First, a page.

such as "Introduction", "Conclusion"..etc
Dec. 19, 2008 — Over the last several years,
scientists have built a very convincing case that Mars hosted water, at
least early in its history. Recent observations from the Mars Phoenix
lander and other spacecraft show that the planet still holds vast
deposits of water as ice at its poles and in soil-covered glaciers in
What is less known is how much water occupied the red planet and
what happened to it during its geological march to the present. Mostly,
evidence has pointed to a period when clay-rich minerals were formed by
water, followed by a drier time, when salt-rich, acidic water affected
much of the planet. Assuming that happened, the thinking goes, it would
have been difficult for life, if it did exist, to have survived and for
scientists to find traces of it.
Now a research team led by Brown University has found evidence of
carbonates, a long-sought mineral that shows Mars was home to a variety
of watery environments — some benign, others harsh — and that the
acidic bath the planet endured left at least some regional pockets
If primitive life sprang up in pockets that avoided the acidic transformation, clues for it may remain.
"Primitive life would have liked it," said Bethany Ehlmann, a Brown
graduate student and lead author of the paper that appears in the Dec.
19 edition of Science. "It's not too hot or too cold. It's not too
acidic. It's a 'just right' place.'
Finding carbonates indicates that Mars had neutral to alkaline
waters when the minerals formed in the mid-latitude region more than
3.6 billion years ago. Carbonates dissolve quickly in acid, therefore
their survival challenges suggestions that an exclusively acidic
environment later cloaked the planet.
The carbonates showed up in the most detail in two-dozen images
beamed back by the Compact Reconnaissance Imaging Spectrometer for
Mars, an instrument aboard the NASA Mars Reconnaissance Orbiter.
Scientists found the mineral near a trough system called Nili Fossae,
which is 667 kilometers (414 miles) long, at the edge of the Isidis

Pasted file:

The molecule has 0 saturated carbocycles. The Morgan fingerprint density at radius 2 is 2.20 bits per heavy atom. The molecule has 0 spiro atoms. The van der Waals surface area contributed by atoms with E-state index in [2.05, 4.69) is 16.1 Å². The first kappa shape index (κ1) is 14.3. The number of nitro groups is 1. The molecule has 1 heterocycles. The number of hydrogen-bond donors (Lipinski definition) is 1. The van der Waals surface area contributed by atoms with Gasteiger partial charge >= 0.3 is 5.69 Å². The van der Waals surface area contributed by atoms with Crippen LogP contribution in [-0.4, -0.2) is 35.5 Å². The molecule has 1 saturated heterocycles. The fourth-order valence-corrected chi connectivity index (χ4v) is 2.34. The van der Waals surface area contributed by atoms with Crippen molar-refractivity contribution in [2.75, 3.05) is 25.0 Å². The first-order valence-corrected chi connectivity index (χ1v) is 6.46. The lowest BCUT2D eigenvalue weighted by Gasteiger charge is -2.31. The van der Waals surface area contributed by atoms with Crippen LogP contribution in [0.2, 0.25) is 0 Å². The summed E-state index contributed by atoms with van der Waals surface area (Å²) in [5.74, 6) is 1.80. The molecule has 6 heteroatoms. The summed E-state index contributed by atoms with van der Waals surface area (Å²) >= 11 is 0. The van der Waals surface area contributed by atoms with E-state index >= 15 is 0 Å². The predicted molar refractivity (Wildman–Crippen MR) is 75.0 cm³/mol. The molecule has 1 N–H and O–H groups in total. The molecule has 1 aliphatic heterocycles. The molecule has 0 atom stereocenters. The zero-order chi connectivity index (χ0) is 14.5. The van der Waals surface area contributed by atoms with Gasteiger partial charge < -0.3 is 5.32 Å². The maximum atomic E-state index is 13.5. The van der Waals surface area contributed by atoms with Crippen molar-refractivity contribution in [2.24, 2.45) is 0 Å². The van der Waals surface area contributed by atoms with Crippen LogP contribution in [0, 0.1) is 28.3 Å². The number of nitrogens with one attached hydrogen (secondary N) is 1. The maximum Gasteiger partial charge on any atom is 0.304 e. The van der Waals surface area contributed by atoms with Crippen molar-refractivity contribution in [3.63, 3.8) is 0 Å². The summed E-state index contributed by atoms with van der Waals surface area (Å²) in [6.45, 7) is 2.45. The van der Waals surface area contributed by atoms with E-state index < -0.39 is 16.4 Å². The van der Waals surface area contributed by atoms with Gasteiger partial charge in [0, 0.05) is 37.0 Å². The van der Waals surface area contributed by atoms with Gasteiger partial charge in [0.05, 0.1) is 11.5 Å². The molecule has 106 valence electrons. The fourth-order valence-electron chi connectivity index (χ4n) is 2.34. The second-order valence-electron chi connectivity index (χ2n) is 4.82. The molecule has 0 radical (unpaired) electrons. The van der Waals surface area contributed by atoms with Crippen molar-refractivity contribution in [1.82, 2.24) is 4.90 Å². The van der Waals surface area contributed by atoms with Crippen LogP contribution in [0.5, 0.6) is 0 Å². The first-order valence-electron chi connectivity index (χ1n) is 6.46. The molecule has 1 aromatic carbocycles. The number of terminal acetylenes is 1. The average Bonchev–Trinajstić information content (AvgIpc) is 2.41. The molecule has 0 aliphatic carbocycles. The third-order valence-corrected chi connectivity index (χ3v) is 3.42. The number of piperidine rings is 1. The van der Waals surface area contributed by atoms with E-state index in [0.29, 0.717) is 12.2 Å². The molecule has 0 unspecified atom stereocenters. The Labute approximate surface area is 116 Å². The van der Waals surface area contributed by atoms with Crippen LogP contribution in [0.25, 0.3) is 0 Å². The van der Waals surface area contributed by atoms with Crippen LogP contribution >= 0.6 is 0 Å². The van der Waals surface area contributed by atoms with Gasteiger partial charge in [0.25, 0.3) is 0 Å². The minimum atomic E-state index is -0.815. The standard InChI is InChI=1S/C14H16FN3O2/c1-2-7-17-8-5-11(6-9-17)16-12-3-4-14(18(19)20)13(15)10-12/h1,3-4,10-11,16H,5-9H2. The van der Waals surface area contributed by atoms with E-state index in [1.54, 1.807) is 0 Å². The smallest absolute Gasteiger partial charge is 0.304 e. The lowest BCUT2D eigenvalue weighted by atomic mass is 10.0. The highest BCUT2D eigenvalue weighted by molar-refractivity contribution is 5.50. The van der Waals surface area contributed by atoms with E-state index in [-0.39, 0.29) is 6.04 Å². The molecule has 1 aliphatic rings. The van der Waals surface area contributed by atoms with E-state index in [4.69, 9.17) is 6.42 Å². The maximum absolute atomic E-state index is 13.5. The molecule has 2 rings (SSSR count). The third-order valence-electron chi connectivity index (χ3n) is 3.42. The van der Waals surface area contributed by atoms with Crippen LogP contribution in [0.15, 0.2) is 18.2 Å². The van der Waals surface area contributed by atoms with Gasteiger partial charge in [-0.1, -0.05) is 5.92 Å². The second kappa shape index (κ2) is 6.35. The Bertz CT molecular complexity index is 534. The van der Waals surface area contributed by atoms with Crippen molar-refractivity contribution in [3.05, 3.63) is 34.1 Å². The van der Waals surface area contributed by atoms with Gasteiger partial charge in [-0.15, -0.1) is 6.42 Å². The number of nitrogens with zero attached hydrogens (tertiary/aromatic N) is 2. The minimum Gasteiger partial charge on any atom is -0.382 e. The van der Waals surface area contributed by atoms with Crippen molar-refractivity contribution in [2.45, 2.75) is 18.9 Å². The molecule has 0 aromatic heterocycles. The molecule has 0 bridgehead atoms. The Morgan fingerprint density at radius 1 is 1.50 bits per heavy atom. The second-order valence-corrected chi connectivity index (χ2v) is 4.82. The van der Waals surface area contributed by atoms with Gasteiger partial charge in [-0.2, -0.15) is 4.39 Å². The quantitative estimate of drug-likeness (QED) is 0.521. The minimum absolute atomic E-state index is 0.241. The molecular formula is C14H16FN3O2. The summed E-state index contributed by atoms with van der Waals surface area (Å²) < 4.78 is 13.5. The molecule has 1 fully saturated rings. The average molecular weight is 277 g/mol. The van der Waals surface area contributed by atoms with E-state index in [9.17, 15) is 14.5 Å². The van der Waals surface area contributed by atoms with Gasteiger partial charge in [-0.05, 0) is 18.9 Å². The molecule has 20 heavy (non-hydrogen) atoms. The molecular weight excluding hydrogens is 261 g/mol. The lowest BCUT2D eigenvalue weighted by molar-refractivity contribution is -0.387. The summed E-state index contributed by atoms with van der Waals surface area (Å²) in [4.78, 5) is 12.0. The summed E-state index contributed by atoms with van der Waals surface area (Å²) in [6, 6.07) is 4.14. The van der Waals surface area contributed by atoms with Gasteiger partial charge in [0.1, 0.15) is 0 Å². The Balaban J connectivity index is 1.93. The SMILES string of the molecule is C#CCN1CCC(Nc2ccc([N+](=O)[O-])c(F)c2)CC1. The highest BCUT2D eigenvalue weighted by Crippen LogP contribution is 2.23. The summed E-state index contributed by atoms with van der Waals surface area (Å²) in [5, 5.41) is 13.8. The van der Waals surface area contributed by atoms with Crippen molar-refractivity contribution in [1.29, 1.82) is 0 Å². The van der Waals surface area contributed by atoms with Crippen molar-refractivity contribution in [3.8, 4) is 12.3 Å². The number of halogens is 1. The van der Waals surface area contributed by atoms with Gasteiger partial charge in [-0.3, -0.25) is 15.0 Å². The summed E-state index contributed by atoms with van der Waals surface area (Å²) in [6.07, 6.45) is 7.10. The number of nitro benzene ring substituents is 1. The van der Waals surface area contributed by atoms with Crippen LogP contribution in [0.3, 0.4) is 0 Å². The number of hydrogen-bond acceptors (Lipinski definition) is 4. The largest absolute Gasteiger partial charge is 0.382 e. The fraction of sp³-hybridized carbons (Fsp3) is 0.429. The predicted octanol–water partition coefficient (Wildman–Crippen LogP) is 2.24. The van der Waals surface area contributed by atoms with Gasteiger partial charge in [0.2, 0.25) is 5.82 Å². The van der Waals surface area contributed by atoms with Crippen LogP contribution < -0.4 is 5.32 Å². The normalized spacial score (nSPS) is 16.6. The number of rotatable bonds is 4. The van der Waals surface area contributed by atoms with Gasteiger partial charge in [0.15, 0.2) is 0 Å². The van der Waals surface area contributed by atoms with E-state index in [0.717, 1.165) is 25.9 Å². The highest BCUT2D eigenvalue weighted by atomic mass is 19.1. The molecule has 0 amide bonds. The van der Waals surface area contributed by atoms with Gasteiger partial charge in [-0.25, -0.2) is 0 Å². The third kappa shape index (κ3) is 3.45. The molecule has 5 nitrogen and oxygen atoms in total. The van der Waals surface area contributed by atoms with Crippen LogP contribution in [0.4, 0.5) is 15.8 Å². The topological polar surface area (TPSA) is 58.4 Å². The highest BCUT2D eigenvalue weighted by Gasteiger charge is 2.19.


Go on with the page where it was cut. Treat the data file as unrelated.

impact basin. Carbonates were seen in a variety of terrains, including
the sides of eroded mesas, sedimentary rocks within Jezero crater and
rocks exposed on the sides of valleys in the crater's watershed. The
researchers also found traces of carbonates in Terra Tyrrhena and in
NASA's Phoenix Mars Lander recently found carbonates in soil
samples, and researchers had previously found them in Martian
meteorites that fell to Earth and in windblown Mars dust observed from
orbit. However, the dust and soil could be mixtures from many areas, so
the origins of carbonates have been unclear. The latest observations
indicate carbonates may have formed over extended periods on early Mars
and also point to specific locations where future rovers and landers
could search for possible evidence of past life.
"This is opening up a range of environments on Mars," said John
"Jack" Mustard, a Brown professor of geological sciences and a
co-author on the Science paper. "This is highlighting an environment
that to the best of our knowledge doesn't experience the same kind of
unforgiving conditions that have been identified in other areas."
The researchers, including Brown graduate student Leah Roach and
scientists from NASA, the Johns Hopkins University Applied Physics
Laboratory, the Institut d'Astrophysique Spatiale at the University of
Paris, the U.S. Geological Survey, Cornell University and the
University of Nevada, have multiple hypotheses for how the
carbonate-bearing rocks were formed and the origin of the water that
shaped them. They may have been formed by slightly heated groundwater
percolating through fractures in olivine-rich rocks. Or, they may have
been formed at the surface when olivine-rich rocks were exposed and
altered by running water. Yet another theory is the carbonates
precipitated in small, shallow lakes. Either way, such environments
would have boded well for primitive life forms to emerge.
"We know there's been water all over the place, but how frequently
have the conditions been hospitable for life?" Mustard said. "We can
say pretty confidently that when water was present in the places we
looked at, it would have been a happy, pleasant environment for life."
NASA and the National Science Foundation funded the research.
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